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Retailers expected to invest $55B annually in mobile by 2015: study

By
January 24, 2013

Retailers will significantly bump up their mobile marketing spend over the next three years thanks in large part to coupons and advertising, according to a new study from Juniper Research.

In Juniper’s “Retail mCommerce: Mobile & Tablet Marketing, Advertising & Coupon Strategies 2013-2017” report, the research house looks at how retailers will ramp up their mobile initiatives to drive in-store traffic and online sales over the next few years. In addition to traditional commerce-driving methods, the report also points to the growth in augmented reality and near-field communications as sales drivers.

“Clearly, there is a marked migration of marketing budget into digital media, and as part of that migration, mobile’s proportion is markedly increasing,” said Dr. Windsor Holden, principal analyst at Juniper Research, Hampshire, England.

“Mass smartphone and tablet adoption amongst end users leading to a surge in mobile and nomadic browsing, the development of mobile and couch commerce, the attendant decline in circulation of newspapers and many magazines and leading brands seeking out new ways of engaging with consumers — these are all factors which, in isolation or combination, mean that including mobile as a marketing channel is absolutely critical for brands and retailers,” he said.

Invest in mobile
Per the report, the $55 billion annual spend in 2015 almost doubles the spend that marketers are expected to invest in mobile this year, which is $28 billion.

To compare, retail mobile marketing totaled $18 billion in 2012.

There is a difference between retailers using mobile for purely transactional purposes and those that place mobile in the center of their strategies to mesh the physical and digital worlds.

Retailers who use mobile to combine physical and digital use the channel for everything from helping consumers discover new products to driving both online and in-store sales via a mobile point-of-sale.

Mobile coupons will also grow in importance by retailers over the next three years, per the report.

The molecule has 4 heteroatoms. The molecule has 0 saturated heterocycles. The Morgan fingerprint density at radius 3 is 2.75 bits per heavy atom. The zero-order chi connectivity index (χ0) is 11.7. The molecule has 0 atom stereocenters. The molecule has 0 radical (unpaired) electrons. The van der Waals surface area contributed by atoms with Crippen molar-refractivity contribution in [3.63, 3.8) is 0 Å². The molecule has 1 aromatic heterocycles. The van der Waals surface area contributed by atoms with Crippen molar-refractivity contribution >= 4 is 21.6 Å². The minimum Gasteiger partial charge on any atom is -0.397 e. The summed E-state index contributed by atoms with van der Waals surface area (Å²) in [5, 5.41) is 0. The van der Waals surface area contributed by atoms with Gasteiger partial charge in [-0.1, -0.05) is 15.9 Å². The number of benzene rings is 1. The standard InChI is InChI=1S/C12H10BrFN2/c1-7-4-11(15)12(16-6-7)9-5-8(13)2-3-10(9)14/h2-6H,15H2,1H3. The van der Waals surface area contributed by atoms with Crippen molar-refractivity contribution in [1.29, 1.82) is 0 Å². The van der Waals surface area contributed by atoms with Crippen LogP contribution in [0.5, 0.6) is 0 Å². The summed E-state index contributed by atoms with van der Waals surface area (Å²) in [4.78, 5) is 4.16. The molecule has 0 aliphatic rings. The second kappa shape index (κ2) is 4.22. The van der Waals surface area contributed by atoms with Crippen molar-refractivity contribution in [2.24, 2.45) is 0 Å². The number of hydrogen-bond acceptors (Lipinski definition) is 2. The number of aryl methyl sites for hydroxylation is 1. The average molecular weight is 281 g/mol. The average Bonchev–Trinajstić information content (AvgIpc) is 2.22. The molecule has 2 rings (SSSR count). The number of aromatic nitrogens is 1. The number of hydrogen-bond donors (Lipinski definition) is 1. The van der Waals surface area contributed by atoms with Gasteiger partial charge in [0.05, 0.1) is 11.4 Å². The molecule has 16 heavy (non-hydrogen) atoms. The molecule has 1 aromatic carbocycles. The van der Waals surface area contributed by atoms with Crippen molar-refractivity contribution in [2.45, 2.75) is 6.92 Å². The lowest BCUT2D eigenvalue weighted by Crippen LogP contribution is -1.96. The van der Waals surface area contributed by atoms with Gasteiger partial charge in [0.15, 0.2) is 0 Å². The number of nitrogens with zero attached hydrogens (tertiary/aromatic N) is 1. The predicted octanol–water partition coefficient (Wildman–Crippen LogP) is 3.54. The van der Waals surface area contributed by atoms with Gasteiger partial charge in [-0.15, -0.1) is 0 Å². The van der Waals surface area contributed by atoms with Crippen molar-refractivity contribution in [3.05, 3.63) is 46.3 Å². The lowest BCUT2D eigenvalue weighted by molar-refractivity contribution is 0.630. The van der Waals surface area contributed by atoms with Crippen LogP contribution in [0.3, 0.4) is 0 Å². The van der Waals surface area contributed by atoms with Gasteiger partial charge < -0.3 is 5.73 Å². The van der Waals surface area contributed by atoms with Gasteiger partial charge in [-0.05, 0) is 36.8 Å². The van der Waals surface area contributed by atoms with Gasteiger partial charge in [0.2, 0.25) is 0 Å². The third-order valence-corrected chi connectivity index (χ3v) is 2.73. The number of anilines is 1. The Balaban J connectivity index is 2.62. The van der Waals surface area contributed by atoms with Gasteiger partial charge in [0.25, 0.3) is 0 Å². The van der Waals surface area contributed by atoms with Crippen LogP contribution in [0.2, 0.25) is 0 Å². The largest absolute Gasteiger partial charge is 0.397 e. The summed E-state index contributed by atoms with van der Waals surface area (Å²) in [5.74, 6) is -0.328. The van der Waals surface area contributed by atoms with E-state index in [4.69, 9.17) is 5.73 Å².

However, savvy retailers should be looking at mobile coupons to do more than to simply drive incremental sales. When used with personalized and tailored messaging, mobile coupons help retailers establish closer one-on-one relationships with shoppers to drive repeat traffic and sales.

Although mobile commerce continues to grow, many retailers have not optimized for mobile – including both mobile sites and apps.

Per the report, it is critical that mobile sites be optimized for payment, registration and browsing in order to get the widest swath of the largest pool of mobile users.

Advertise on mobile
The report specifically singles out mobile advertising as a tactic that will grow in importance for retailers in the near future.

In particular, there is a growing gap between brand and transactional mobile advertising.

The goal behind brand advertising is to expose a consumer to a retailer with hopes that the brand stays top-of-mind and will lead to a future sale. The problem with this model is that there is not a clear way to close the loop.

Transactional advertising on the other hand aims to convert users on the spot, meaning that it is often placed close to the point-of-sale. As retailers become stealthier with mobile, it is expected that more retailers will swing to more location-based advertising to tap into this opportunity.

For example, brands are increasingly relying on foursquare and Facebook as a way to tie mobile into location-based and social campaigns.

Based on findings around mobile couponing and advertising, Juniper expects for eight major areas to lead the charge in the mobile space – Western Europe, Central and Eastern Europe, the United States, Latin America, the Far East and China, the Indian subcontinent, the Asia Pacific region and Africa/the Middle East.

Three areas – North America, Latin America and Western Europe – will control the largest percentage of mobile marketing spend.

“For the major retailers we’re certainly talking about omnichannel – there is a need to marry their physical and digital assets, and mobile allows a seamless route to that approach,” Dr. Holden said.

“The problem that you have here is the budget allocation time frame – it can be difficult for retailers to be sufficiently proactive and utilize the latest innovations in distribution channels because of this,” he said.

Final Take
Lauren Johnson is associate reporter on Mobile Commerce Daily, New York

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